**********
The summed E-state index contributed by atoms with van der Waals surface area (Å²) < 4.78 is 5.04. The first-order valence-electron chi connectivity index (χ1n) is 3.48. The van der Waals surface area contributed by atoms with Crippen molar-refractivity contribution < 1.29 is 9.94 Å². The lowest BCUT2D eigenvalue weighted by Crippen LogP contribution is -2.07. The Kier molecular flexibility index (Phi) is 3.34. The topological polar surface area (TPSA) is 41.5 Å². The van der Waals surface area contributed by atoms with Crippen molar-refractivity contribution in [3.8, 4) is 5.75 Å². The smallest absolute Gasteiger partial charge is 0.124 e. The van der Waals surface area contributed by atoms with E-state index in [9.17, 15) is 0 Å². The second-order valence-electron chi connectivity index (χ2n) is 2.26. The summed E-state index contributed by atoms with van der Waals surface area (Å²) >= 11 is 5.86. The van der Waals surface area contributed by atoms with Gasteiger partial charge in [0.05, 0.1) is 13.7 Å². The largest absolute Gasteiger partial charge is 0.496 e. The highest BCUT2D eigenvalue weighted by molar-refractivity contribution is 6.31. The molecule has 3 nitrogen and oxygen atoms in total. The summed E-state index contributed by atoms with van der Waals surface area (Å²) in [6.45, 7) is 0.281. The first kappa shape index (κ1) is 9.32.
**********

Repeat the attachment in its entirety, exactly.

The summed E-state index contributed by atoms with van der Waals surface area (Å²) < 4.78 is 5.04. The first-order valence-electron chi connectivity index (χ1n) is 3.48. The van der Waals surface area contributed by atoms with Crippen molar-refractivity contribution < 1.29 is 9.94 Å². The lowest BCUT2D eigenvalue weighted by Crippen LogP contribution is -2.07. The Kier molecular flexibility index (Phi) is 3.34. The topological polar surface area (TPSA) is 41.5 Å². The van der Waals surface area contributed by atoms with Crippen molar-refractivity contribution in [3.8, 4) is 5.75 Å². The smallest absolute Gasteiger partial charge is 0.124 e. The van der Waals surface area contributed by atoms with E-state index in [9.17, 15) is 0 Å². The second-order valence-electron chi connectivity index (χ2n) is 2.26. The summed E-state index contributed by atoms with van der Waals surface area (Å²) >= 11 is 5.86. The van der Waals surface area contributed by atoms with Gasteiger partial charge in [0.05, 0.1) is 13.7 Å². The largest absolute Gasteiger partial charge is 0.496 e. The highest BCUT2D eigenvalue weighted by molar-refractivity contribution is 6.31. The molecule has 3 nitrogen and oxygen atoms in total. The summed E-state index contributed by atoms with van der Waals surface area (Å²) in [6.45, 7) is 0.281. The first kappa shape index (κ1) is 9.32.